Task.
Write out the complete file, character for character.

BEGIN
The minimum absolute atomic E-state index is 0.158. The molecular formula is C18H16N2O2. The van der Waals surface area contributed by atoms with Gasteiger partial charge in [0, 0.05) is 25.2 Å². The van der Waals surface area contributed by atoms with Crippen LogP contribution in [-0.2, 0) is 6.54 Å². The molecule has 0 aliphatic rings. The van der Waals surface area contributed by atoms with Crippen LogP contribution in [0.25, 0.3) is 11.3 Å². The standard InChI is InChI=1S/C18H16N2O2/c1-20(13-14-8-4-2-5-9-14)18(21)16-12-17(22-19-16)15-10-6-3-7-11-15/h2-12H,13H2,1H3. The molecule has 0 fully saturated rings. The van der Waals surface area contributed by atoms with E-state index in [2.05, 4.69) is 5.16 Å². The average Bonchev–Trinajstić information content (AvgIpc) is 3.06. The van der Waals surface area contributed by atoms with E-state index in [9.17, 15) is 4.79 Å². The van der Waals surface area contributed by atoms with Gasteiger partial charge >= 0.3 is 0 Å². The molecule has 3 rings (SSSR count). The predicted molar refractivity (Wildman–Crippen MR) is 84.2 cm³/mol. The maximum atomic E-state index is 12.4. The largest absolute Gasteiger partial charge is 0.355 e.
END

The minimum absolute atomic E-state index is 0.158. The molecular formula is C18H16N2O2. The van der Waals surface area contributed by atoms with Gasteiger partial charge in [0, 0.05) is 25.2 Å². The van der Waals surface area contributed by atoms with Crippen LogP contribution in [-0.2, 0) is 6.54 Å². The molecule has 0 aliphatic rings. The van der Waals surface area contributed by atoms with Crippen LogP contribution in [0.25, 0.3) is 11.3 Å². The standard InChI is InChI=1S/C18H16N2O2/c1-20(13-14-8-4-2-5-9-14)18(21)16-12-17(22-19-16)15-10-6-3-7-11-15/h2-12H,13H2,1H3. The molecule has 0 fully saturated rings. The van der Waals surface area contributed by atoms with E-state index in [2.05, 4.69) is 5.16 Å². The average Bonchev–Trinajstić information content (AvgIpc) is 3.06. The van der Waals surface area contributed by atoms with E-state index in [9.17, 15) is 4.79 Å². The van der Waals surface area contributed by atoms with Gasteiger partial charge >= 0.3 is 0 Å². The molecule has 3 rings (SSSR count). The predicted molar refractivity (Wildman–Crippen MR) is 84.2 cm³/mol. The maximum atomic E-state index is 12.4. The largest absolute Gasteiger partial charge is 0.355 e.